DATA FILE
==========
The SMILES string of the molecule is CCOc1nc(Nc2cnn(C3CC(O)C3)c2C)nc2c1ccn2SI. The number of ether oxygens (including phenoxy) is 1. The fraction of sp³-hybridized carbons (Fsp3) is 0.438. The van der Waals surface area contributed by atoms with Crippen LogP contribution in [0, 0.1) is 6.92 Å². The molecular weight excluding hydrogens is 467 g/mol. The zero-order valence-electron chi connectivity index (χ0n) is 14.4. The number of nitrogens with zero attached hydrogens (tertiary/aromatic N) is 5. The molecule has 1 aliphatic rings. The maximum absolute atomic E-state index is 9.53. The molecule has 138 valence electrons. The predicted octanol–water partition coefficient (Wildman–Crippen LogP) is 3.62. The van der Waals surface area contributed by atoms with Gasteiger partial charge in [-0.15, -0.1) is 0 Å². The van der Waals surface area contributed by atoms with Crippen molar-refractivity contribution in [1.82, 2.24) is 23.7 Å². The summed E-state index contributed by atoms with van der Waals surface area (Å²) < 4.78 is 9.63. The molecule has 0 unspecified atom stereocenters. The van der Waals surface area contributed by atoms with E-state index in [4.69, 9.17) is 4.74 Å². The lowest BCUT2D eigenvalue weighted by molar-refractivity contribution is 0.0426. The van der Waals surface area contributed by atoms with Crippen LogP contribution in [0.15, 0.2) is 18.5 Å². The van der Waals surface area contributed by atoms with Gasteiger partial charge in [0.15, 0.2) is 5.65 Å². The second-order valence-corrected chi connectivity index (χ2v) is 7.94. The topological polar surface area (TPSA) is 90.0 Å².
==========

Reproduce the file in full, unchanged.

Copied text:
The SMILES string of the molecule is CCOc1nc(Nc2cnn(C3CC(O)C3)c2C)nc2c1ccn2SI. The number of ether oxygens (including phenoxy) is 1. The fraction of sp³-hybridized carbons (Fsp3) is 0.438. The van der Waals surface area contributed by atoms with Crippen LogP contribution in [0, 0.1) is 6.92 Å². The molecular weight excluding hydrogens is 467 g/mol. The zero-order valence-electron chi connectivity index (χ0n) is 14.4. The number of nitrogens with zero attached hydrogens (tertiary/aromatic N) is 5. The molecule has 1 aliphatic rings. The maximum absolute atomic E-state index is 9.53. The molecule has 138 valence electrons. The predicted octanol–water partition coefficient (Wildman–Crippen LogP) is 3.62. The van der Waals surface area contributed by atoms with Gasteiger partial charge in [-0.15, -0.1) is 0 Å². The van der Waals surface area contributed by atoms with Crippen molar-refractivity contribution in [1.82, 2.24) is 23.7 Å². The summed E-state index contributed by atoms with van der Waals surface area (Å²) < 4.78 is 9.63. The molecule has 0 unspecified atom stereocenters. The van der Waals surface area contributed by atoms with E-state index in [4.69, 9.17) is 4.74 Å². The lowest BCUT2D eigenvalue weighted by molar-refractivity contribution is 0.0426. The van der Waals surface area contributed by atoms with Crippen LogP contribution in [0.15, 0.2) is 18.5 Å². The van der Waals surface area contributed by atoms with Gasteiger partial charge in [0.15, 0.2) is 5.65 Å². The second-order valence-corrected chi connectivity index (χ2v) is 7.94. The topological polar surface area (TPSA) is 90.0 Å².